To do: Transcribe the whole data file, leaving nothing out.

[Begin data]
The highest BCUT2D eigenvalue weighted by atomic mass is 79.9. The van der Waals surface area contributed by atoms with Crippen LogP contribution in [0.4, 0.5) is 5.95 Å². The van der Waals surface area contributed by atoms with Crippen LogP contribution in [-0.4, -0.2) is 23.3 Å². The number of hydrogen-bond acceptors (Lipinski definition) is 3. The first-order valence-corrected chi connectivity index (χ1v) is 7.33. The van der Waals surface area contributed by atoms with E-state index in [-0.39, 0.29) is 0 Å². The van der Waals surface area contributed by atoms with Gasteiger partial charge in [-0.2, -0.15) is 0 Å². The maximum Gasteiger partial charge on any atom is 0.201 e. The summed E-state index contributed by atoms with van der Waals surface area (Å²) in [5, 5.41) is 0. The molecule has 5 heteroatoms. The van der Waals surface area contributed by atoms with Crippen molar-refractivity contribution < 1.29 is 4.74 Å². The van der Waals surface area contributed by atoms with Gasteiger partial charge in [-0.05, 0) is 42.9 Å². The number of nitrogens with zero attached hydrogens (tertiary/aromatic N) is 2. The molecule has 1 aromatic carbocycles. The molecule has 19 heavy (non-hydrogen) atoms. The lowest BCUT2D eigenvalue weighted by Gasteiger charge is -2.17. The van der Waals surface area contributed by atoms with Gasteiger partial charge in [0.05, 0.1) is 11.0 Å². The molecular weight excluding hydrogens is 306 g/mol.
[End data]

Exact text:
The highest BCUT2D eigenvalue weighted by atomic mass is 79.9. The van der Waals surface area contributed by atoms with Crippen LogP contribution in [0.4, 0.5) is 5.95 Å². The van der Waals surface area contributed by atoms with Crippen LogP contribution in [-0.4, -0.2) is 23.3 Å². The number of hydrogen-bond acceptors (Lipinski definition) is 3. The first-order valence-corrected chi connectivity index (χ1v) is 7.33. The van der Waals surface area contributed by atoms with E-state index in [-0.39, 0.29) is 0 Å². The van der Waals surface area contributed by atoms with Gasteiger partial charge in [-0.2, -0.15) is 0 Å². The maximum Gasteiger partial charge on any atom is 0.201 e. The summed E-state index contributed by atoms with van der Waals surface area (Å²) in [5, 5.41) is 0. The molecule has 5 heteroatoms. The van der Waals surface area contributed by atoms with Crippen molar-refractivity contribution < 1.29 is 4.74 Å². The van der Waals surface area contributed by atoms with Gasteiger partial charge in [-0.05, 0) is 42.9 Å². The number of nitrogens with zero attached hydrogens (tertiary/aromatic N) is 2. The molecule has 1 aromatic carbocycles. The molecule has 19 heavy (non-hydrogen) atoms. The lowest BCUT2D eigenvalue weighted by Gasteiger charge is -2.17. The van der Waals surface area contributed by atoms with Gasteiger partial charge in [0.05, 0.1) is 11.0 Å². The molecular weight excluding hydrogens is 306 g/mol.